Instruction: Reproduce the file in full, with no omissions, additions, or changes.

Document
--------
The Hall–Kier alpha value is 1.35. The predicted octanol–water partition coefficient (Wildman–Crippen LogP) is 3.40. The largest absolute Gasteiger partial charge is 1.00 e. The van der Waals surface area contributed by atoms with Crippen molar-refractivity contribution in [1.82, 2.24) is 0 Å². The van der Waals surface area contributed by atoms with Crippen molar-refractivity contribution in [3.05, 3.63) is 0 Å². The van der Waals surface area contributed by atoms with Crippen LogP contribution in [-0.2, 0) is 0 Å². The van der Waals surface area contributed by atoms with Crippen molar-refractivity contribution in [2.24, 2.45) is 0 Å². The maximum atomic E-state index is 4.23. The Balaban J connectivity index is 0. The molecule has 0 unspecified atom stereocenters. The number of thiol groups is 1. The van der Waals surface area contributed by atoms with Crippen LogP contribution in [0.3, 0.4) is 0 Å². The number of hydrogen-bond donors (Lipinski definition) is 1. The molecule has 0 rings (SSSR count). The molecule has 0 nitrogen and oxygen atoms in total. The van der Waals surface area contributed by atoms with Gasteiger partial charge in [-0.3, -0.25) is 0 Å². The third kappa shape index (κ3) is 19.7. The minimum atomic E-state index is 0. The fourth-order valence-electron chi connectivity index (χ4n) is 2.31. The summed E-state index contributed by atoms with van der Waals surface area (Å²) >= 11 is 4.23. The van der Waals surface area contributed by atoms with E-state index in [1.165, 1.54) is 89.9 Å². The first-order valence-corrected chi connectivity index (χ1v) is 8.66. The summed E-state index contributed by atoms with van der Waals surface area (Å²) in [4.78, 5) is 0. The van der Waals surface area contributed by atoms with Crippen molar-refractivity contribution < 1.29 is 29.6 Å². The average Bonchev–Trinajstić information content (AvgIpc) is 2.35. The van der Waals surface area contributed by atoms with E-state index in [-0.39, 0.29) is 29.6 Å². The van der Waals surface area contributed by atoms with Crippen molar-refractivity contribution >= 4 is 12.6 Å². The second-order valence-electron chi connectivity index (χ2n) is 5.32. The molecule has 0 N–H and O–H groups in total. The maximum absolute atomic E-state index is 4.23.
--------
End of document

The Hall–Kier alpha value is 1.35. The predicted octanol–water partition coefficient (Wildman–Crippen LogP) is 3.40. The largest absolute Gasteiger partial charge is 1.00 e. The van der Waals surface area contributed by atoms with Crippen molar-refractivity contribution in [1.82, 2.24) is 0 Å². The van der Waals surface area contributed by atoms with Crippen molar-refractivity contribution in [3.05, 3.63) is 0 Å². The van der Waals surface area contributed by atoms with Crippen LogP contribution in [-0.2, 0) is 0 Å². The van der Waals surface area contributed by atoms with Crippen molar-refractivity contribution in [2.24, 2.45) is 0 Å². The maximum atomic E-state index is 4.23. The Balaban J connectivity index is 0. The molecule has 0 unspecified atom stereocenters. The number of thiol groups is 1. The van der Waals surface area contributed by atoms with Crippen LogP contribution in [0.3, 0.4) is 0 Å². The number of hydrogen-bond donors (Lipinski definition) is 1. The molecule has 0 rings (SSSR count). The molecule has 0 nitrogen and oxygen atoms in total. The van der Waals surface area contributed by atoms with Gasteiger partial charge in [-0.3, -0.25) is 0 Å². The third kappa shape index (κ3) is 19.7. The minimum atomic E-state index is 0. The fourth-order valence-electron chi connectivity index (χ4n) is 2.31. The summed E-state index contributed by atoms with van der Waals surface area (Å²) >= 11 is 4.23. The van der Waals surface area contributed by atoms with E-state index in [1.165, 1.54) is 89.9 Å². The first-order valence-corrected chi connectivity index (χ1v) is 8.66. The summed E-state index contributed by atoms with van der Waals surface area (Å²) in [4.78, 5) is 0. The van der Waals surface area contributed by atoms with Crippen molar-refractivity contribution < 1.29 is 29.6 Å². The average Bonchev–Trinajstić information content (AvgIpc) is 2.35. The van der Waals surface area contributed by atoms with E-state index in [-0.39, 0.29) is 29.6 Å². The van der Waals surface area contributed by atoms with Crippen molar-refractivity contribution >= 4 is 12.6 Å². The second-order valence-electron chi connectivity index (χ2n) is 5.32. The molecule has 0 N–H and O–H groups in total. The maximum absolute atomic E-state index is 4.23.